In North America, heat stress is a significant cow health issue with economic consequences.
The combination of lost milk and
components, poor reproductive
performance, rumen acidosis,
increased health care costs and
reduced heifer growth rates can
have a significant financial impact
on the dairy.
Ambient temperature is well
known to affect milk production,
and its effect is compounded
by relative humidity. A better
predictor of whether a cow is
adversely affected by heat is the
temperature-humidity index (THI), which is a combination of relative
humidity and ambient temperature.
A cow shows signs of heat stress when the THI is as low as 68 (Zimbelman
et. al., 2009). Productivity can start to decrease with mild to moderate
heat stress when observed THI levels are between 72 and 79. When relative humidity is high, this point can be achieved at moderate temperatures
(see THI chart).
Individual cows can be affected differently by heat stress. For instance,
higher-producing cows are more likely to exhibit signs of heat stress than
lower-producing cows because higher-producing cows generate more heat
as they consume more feed for higher levels of production. Dairy cows
have a need to dissipate extra heat generated as a result of metabolizing
more nutrients from feed. Approximately two pounds of milk production
is lost for every pound of decreased dry matter intake when temperature
and humidity levels are high (Pennington and Van Devender 2011).
Reduced dry matter intake (DMI) has a financial impact on milk production and when cows are heat stressed they will tend to eat less often and
more at each feeding, which can lead to acidosis. Dr. Lance Baumgard
(Innovations, April 2007, Iowa State University) had the following comments on how significant heat stress can be on the disruption of a cow’s
normal feeding pattern:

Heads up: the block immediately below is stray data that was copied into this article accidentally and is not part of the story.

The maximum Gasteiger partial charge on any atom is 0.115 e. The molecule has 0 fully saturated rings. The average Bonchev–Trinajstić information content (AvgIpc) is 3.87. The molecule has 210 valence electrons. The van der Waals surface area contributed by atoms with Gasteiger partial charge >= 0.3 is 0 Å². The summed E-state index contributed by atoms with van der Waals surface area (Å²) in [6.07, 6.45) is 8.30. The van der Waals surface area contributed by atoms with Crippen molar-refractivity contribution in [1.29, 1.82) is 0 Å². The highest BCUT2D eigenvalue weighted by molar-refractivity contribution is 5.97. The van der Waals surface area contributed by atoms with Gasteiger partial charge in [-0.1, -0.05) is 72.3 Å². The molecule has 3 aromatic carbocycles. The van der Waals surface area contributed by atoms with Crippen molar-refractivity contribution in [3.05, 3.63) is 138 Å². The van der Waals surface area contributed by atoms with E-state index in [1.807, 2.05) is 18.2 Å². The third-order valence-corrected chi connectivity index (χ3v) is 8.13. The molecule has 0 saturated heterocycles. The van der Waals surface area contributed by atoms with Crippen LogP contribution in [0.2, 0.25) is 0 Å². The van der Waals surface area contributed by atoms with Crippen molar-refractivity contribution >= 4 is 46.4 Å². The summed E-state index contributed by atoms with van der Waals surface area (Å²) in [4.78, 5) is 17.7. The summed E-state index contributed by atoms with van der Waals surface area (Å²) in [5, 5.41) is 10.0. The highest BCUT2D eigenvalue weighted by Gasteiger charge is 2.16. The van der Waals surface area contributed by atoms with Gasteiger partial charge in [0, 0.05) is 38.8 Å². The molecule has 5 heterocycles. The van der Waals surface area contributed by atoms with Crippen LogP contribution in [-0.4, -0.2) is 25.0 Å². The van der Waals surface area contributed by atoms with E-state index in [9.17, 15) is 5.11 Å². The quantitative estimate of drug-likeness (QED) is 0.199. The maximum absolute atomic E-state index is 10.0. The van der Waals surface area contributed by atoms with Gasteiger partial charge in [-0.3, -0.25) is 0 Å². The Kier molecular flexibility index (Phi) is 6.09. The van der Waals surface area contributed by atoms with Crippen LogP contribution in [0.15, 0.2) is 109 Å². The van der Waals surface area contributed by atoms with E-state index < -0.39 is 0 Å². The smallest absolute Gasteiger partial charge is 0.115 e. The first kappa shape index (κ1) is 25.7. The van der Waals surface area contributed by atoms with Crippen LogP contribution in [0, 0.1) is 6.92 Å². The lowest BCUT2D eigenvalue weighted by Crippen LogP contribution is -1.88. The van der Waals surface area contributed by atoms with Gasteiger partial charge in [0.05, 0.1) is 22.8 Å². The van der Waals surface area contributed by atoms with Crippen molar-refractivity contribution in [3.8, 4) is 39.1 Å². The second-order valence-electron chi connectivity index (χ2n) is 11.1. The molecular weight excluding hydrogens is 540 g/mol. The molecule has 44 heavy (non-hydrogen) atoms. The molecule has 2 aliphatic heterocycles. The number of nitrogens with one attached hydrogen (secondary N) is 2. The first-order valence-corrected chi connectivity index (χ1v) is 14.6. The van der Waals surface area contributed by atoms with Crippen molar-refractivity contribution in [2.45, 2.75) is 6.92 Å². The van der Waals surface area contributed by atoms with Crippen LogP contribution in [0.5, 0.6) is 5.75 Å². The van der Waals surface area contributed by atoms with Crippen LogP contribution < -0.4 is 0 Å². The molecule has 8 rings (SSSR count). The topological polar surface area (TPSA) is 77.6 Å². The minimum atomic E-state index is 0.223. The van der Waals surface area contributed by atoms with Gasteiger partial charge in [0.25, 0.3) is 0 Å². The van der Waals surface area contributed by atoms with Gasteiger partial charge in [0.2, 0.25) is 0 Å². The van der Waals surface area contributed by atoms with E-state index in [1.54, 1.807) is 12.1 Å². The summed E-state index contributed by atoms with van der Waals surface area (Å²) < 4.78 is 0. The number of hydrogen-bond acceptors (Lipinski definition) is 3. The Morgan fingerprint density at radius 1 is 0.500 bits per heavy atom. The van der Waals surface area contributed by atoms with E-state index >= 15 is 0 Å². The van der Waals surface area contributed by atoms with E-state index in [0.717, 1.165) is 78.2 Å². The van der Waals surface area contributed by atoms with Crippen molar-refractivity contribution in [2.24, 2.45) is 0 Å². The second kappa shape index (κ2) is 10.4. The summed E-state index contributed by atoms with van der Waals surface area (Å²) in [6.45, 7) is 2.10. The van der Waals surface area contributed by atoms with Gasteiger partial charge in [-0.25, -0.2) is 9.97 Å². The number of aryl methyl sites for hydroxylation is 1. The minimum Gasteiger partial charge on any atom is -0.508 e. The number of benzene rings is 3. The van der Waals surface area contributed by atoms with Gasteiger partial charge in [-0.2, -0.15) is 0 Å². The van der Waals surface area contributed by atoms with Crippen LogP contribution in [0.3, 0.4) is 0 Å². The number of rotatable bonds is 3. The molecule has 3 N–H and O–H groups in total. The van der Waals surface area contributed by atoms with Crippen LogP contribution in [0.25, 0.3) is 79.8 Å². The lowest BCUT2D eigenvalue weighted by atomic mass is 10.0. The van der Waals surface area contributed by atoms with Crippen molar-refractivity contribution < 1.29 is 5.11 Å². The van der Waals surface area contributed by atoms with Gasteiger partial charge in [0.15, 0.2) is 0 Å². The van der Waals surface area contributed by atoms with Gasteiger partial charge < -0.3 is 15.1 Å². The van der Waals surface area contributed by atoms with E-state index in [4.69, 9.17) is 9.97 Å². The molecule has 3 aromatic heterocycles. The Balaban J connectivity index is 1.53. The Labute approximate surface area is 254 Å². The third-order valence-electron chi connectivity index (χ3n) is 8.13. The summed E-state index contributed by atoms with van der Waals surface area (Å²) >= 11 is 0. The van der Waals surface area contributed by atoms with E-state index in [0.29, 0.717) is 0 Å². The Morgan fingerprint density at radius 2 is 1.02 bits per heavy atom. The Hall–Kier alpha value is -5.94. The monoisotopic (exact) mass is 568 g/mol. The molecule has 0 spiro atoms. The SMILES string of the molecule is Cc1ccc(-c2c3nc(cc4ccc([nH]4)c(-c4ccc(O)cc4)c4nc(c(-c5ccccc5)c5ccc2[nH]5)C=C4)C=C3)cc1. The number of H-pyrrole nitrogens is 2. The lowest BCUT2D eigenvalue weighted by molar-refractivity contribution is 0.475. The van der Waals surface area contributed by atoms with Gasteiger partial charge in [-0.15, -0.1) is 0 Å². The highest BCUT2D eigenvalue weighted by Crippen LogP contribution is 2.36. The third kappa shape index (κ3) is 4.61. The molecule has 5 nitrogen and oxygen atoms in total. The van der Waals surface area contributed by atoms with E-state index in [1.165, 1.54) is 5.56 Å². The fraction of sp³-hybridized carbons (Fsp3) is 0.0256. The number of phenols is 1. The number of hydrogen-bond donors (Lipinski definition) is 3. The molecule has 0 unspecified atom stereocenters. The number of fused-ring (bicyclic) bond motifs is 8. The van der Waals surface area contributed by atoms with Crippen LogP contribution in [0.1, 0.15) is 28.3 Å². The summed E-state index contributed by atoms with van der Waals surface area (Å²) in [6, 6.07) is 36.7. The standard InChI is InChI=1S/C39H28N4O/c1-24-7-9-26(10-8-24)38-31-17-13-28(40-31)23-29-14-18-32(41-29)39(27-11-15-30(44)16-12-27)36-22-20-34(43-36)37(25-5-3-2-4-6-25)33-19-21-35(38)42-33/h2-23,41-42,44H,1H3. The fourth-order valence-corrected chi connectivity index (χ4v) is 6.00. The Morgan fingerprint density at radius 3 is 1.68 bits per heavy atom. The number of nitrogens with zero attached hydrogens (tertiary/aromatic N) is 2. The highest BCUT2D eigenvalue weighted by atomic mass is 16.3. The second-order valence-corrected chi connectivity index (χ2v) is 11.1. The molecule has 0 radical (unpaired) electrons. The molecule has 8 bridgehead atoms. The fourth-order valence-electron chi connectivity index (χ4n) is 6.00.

“A disruption in feeding patterns is very significant for several reasons.
• First you’ll see a reduction in feed intake, which is a natural mechanism
designed to reduce the cow’s metabolic heat.
• You’ll see her feeding in bouts (during the cool evening), and this may
alter her lactic acid production.
• Reduced rumination means less saliva production and therefore, less
buffering capacity in the rumen.
• Drooling also reduces the amount of high quality saliva used in buffering
as well.
All these factors can put her at an increased risk of developing rumen
acidosis.
When asked to further explain
the physiological effect behind
these observations, Dr.
Baumgard responded with the
following comments: “The
increased respiration also
increases the amount of CO2
expired. To compensate, the
kidney dumps HCO3
which is required to buffer the rumen. Combined
with the loss of saliva the potential for rumen acidosis increases greatly.
Our research has also shown that the heat stressed cow becomes hypersensitive to insulin and has decreased NEFA levels along with an increase in
glucose disposal. The cow appears to preferentially burn glucose because
that may create less metabolic heat (up to 13% less) than burning fatty
acids, which is normal when she has reduced feed intake. Heat stressed
cows require extra energy however, especially from glucose which is now
in short supply. Ultimately she ends up with
less glucose going to the
mammary gland from
the liver, which reduces
lactose production. It’s
like “survival mode” for
the cow, in that she partitions her nutrients in a different way. Therefore,
nutritional strategies to increase ruminal propionate production and liver
glucose output or reduce
sensitivity to insulin are
very important.”
When asked if a DFM
like Probios® Precise can
help with heat stress, Dr.
Baumgard concluded:
“I think so. The scientific
literature suggests that
Probios Precise fed cows
have increased DMI and
a more stable rumen

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